Contrattista: Dott.ssa Bükra Kalayci

Tutor: Prof. Carmine Gambardella

In the framework of the research-project elaborated by Carmine Gambardella and published in the Atlante di Pompei (2012), this review focus on commercial products and trade routes connected with Pompeii, as an important temporal reference for Roman World (1).  Distribution of commercial products within Roman Pompeii is determined as main focus area to investigate. With that aim, export and import actvities of ancient merchants, particularly of Pompeian traders’ are investigated through an explanatory list of commercial products. This research paper employs; the Periplus of the Erytheranean Sea, Pliny the Elder’s Encyclopedia Natural History and elemental analyses of some of the archeological researches to establish possible ancient trade route followed by merchants. The research set light to the nature of Italian trade and consumerism habits in the 2nd century B.C.– A.D. 79.


Pompeii and Herculaneum are located in Italian region of Campania. Two of the ancient towns were buried under the ash by explosion of the Mount Vesuvius in A.D. 79. The cities have been virtually very well preserved in the layer of volcanic ash and stayed untouched until their rediscovery in the 18th century. Their excellent preservation gives archeological researchers a rare opportunity for a deeper understanding of their inhabitants’ social, political and economic lives. Findings in Pompeii, Herculaneum, and the surrounding region have provided researchers a myriad of information not only about Campania region but also about the life in the early Roman Empire (2).

Before examining the commercial potency of Pompeii, its strategic location needs to be stated. Pompeii was the entrepôt for the Sarno river valley and very well connected with other river towns. According to Frederiksen (1984), towns in Campania, incluiding Capua, Cumae, Neapolis, Pompeii and Puteoli, formed a single socio-economic unit (3). The luxury villas of the Bay of Naples, on the other hand, created a great economy in the area (4). The port of Puteoli played a very important role as being one the most important ports of Rome. It was where products from Pompeii, Roman towns and beyond empire came together for further distribution (5). As a result of this, Pompeii took advantage of being in a close proximity to the port of Puteoli.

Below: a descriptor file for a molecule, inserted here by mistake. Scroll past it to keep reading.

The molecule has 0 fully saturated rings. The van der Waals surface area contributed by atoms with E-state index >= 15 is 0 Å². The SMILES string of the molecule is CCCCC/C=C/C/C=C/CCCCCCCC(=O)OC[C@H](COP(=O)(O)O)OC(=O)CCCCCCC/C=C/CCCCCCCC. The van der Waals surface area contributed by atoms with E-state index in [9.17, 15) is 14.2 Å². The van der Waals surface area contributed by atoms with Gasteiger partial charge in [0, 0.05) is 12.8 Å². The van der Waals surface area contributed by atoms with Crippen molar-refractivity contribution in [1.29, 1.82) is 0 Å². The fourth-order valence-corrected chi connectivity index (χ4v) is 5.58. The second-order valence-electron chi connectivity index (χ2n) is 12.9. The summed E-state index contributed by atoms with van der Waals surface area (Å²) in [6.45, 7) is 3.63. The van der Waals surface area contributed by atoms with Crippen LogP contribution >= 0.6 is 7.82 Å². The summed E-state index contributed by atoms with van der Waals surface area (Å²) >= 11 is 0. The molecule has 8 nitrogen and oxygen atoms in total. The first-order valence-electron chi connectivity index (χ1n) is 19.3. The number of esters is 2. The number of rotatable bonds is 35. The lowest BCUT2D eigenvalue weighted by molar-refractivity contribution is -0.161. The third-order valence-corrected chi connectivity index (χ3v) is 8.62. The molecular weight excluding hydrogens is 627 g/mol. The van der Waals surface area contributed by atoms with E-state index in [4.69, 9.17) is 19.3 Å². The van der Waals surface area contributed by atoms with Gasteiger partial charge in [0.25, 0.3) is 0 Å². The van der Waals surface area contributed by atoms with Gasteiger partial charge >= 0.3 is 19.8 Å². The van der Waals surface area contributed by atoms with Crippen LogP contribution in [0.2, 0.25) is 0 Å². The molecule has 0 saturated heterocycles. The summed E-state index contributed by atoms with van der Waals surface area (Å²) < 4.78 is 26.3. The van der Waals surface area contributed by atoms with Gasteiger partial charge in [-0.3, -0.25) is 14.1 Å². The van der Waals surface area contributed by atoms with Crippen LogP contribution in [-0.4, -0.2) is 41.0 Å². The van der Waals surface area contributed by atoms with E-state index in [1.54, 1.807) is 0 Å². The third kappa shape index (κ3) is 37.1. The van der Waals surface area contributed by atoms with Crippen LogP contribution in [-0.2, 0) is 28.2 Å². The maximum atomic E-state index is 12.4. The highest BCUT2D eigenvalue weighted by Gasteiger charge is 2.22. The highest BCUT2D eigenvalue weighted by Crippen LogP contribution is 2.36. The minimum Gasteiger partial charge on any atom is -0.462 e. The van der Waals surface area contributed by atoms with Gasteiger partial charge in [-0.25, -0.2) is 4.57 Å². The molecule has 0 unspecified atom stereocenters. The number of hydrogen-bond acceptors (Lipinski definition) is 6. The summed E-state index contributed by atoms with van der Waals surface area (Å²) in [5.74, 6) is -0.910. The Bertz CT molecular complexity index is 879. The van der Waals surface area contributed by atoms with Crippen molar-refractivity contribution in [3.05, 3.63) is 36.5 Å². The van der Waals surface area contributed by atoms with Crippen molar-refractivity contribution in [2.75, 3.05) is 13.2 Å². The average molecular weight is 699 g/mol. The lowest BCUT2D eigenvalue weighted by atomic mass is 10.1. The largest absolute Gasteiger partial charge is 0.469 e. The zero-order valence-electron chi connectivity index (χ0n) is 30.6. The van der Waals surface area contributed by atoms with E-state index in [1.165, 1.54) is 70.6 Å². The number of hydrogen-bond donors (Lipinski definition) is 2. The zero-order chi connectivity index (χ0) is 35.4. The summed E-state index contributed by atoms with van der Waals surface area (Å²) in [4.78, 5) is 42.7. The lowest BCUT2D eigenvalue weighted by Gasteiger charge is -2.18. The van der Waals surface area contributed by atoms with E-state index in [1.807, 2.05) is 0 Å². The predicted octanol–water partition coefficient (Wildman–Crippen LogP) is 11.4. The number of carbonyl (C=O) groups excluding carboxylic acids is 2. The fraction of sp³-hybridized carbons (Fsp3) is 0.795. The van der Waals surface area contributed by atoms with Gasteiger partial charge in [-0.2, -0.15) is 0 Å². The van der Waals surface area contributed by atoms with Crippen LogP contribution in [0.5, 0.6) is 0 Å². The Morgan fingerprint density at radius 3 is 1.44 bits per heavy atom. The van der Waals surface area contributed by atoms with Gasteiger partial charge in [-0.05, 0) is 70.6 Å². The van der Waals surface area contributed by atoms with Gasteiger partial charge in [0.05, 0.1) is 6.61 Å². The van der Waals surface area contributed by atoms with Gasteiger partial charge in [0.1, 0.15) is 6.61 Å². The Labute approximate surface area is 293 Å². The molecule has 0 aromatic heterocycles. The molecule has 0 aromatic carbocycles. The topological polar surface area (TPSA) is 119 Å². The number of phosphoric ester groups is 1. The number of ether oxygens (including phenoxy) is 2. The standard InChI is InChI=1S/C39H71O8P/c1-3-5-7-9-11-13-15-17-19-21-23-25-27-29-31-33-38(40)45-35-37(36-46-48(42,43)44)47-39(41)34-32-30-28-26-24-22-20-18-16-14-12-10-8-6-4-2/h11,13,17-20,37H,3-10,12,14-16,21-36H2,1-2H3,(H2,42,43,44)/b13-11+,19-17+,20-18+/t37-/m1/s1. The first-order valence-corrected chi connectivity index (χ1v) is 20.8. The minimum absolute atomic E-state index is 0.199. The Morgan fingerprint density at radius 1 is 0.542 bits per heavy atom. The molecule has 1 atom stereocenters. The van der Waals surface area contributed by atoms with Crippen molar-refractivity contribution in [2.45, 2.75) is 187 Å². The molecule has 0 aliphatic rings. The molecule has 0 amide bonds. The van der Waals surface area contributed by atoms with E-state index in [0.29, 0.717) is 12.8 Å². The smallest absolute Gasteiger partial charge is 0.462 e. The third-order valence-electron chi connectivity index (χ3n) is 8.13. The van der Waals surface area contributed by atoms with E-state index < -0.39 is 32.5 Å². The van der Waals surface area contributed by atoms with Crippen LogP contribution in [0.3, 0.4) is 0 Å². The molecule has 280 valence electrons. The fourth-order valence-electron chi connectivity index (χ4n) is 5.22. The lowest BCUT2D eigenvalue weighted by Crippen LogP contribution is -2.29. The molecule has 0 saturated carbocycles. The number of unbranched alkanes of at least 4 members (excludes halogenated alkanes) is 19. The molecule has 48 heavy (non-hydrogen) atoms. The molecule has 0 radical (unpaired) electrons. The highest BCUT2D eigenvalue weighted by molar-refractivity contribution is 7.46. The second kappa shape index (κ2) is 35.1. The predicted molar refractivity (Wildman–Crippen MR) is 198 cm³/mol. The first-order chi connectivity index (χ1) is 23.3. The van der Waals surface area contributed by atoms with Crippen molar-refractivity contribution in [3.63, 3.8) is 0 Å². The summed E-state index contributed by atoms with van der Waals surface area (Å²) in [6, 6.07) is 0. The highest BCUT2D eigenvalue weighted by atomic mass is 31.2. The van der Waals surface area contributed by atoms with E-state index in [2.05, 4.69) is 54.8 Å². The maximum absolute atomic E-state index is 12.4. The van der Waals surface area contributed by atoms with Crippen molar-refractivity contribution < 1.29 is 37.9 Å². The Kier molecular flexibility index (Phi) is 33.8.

As a reason of very favourable mild climate and higly fertile volcanic soil,  agriculture turned into a commonly practiced industry in Campania region. Pompeii, on the other hand, into a trade center. Pompeians lived a prosperous life and depicted their wealth onto the wall paintings, as shown on the Figure 1, the painting which was found in the House of Vetti. The painting illustrates that Priapus weighs his huge phallus, which was a symbol of wealth in Pompeii, against a bag of coins (6).


Figure 1. A painting of Pariapus, depicting wealth, founded in the House of Vetti, Pompeii (5).

The Pompeian area was rich in typical Mediterranean food products, incluiding olive, olive-oil and wine. Remains from Pompeii show that the inhabitants ate a lot of vegetables, fruit, bread, olives, cheese, lentils, chickpeas. These frequently consumed foods were the ones traded routinely. We should also note that, beans, melons, almonds, and nuts were found in the houses of Pompeii. Beside agriculture, due to the close proximity of Pompeii to the seaside, fishing industry was also enhanced. Consequently, agricultural products were the most sold items but also handcrafts and luxury products had a great importance in the sense of trade (5).

In the surrounding fields of Pompeii there was a great production of oil, wine, cereals, fruit and vegetables. Pompeii hosted the mercants coming from other towns in its termopolum (consists of inns and taverns) where foreigner mercants could buy wine, eat and also have sexual experiences with female slaves (5). Researches point out that trade was very important for the economy of Pompeii, in fact there were many shops and inns which reflects the importance given to commercial activities. According to researchers, Carandini, ed. 1977; Bonghi Jovino, ed. 1984; Laurence 1994, Pompeii, was a city that meets its needs both by locally produced goods as well as by imported goods all along the Mediterranean basin and beyond (7).

Wall paintings and written findings in the houses of Pompeii reveal scenes from everyday life in the first century B.C. until 79 A.D (8). Excavation works at Pompeii produced thousands of goods. Some of the excavated goods were local and some were from other parts of Italy or even beyond Italy. All these excavated commercial goods, objects and any other sort of findings provide us with the idea of economy in Pompeii and lead us to trace ancient trade patterns (9). Pompeii was a city produced goods both for local needs and for exportation. In fact, the economy of Pompeii was mostly based on small-scale workshops. Pompeii hosted a number of small-scale workshops to produce finished goods. Even though the amounf of these products were not massive, they were traded over long distance (10).

This paper basicly focuses on the commercial life in Pompeii which covers the period of 150 BC- AD 79. The range of traded products in these early Roman times and their trade route are investigated. Important commercial ports and products will be emphasized. Significant findings from Pompeii, for example a pottery assamblage, will lead us to have an insight about commercial relations.